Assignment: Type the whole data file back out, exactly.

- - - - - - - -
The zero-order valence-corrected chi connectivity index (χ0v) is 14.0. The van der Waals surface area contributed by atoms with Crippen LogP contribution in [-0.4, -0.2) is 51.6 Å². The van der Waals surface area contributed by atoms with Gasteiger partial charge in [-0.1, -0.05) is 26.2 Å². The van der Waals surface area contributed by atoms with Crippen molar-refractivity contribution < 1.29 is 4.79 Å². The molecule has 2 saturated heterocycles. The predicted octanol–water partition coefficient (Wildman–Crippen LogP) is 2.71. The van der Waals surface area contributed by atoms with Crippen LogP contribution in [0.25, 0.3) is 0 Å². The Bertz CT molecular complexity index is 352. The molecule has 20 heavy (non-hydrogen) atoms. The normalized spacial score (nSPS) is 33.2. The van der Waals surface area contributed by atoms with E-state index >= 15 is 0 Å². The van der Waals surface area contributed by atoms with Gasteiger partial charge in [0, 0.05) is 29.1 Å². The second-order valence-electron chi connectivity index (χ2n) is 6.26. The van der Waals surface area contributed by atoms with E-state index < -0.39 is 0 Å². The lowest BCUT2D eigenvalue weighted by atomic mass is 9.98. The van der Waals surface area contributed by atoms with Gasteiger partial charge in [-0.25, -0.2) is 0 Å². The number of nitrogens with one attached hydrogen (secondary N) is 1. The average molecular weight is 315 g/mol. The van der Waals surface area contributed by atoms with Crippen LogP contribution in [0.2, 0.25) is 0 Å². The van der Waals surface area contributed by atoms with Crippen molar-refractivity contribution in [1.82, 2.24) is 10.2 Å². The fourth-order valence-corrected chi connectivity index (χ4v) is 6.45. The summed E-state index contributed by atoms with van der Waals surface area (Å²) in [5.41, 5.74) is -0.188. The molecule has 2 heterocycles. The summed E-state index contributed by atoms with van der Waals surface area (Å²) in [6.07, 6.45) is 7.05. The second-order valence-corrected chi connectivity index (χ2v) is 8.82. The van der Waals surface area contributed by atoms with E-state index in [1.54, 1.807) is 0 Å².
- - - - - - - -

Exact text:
The zero-order valence-corrected chi connectivity index (χ0v) is 14.0. The van der Waals surface area contributed by atoms with Crippen LogP contribution in [-0.4, -0.2) is 51.6 Å². The van der Waals surface area contributed by atoms with Gasteiger partial charge in [-0.1, -0.05) is 26.2 Å². The van der Waals surface area contributed by atoms with Crippen molar-refractivity contribution < 1.29 is 4.79 Å². The molecule has 2 saturated heterocycles. The predicted octanol–water partition coefficient (Wildman–Crippen LogP) is 2.71. The van der Waals surface area contributed by atoms with Crippen LogP contribution in [0.25, 0.3) is 0 Å². The Bertz CT molecular complexity index is 352. The molecule has 20 heavy (non-hydrogen) atoms. The normalized spacial score (nSPS) is 33.2. The van der Waals surface area contributed by atoms with E-state index >= 15 is 0 Å². The van der Waals surface area contributed by atoms with Gasteiger partial charge in [0, 0.05) is 29.1 Å². The second-order valence-electron chi connectivity index (χ2n) is 6.26. The van der Waals surface area contributed by atoms with E-state index < -0.39 is 0 Å². The lowest BCUT2D eigenvalue weighted by atomic mass is 9.98. The van der Waals surface area contributed by atoms with Gasteiger partial charge in [-0.25, -0.2) is 0 Å². The number of nitrogens with one attached hydrogen (secondary N) is 1. The average molecular weight is 315 g/mol. The van der Waals surface area contributed by atoms with Crippen LogP contribution in [0.2, 0.25) is 0 Å². The van der Waals surface area contributed by atoms with Crippen molar-refractivity contribution in [1.82, 2.24) is 10.2 Å². The fourth-order valence-corrected chi connectivity index (χ4v) is 6.45. The summed E-state index contributed by atoms with van der Waals surface area (Å²) in [5.41, 5.74) is -0.188. The molecule has 2 heterocycles. The summed E-state index contributed by atoms with van der Waals surface area (Å²) in [6.07, 6.45) is 7.05. The second-order valence-corrected chi connectivity index (χ2v) is 8.82. The van der Waals surface area contributed by atoms with E-state index in [1.54, 1.807) is 0 Å².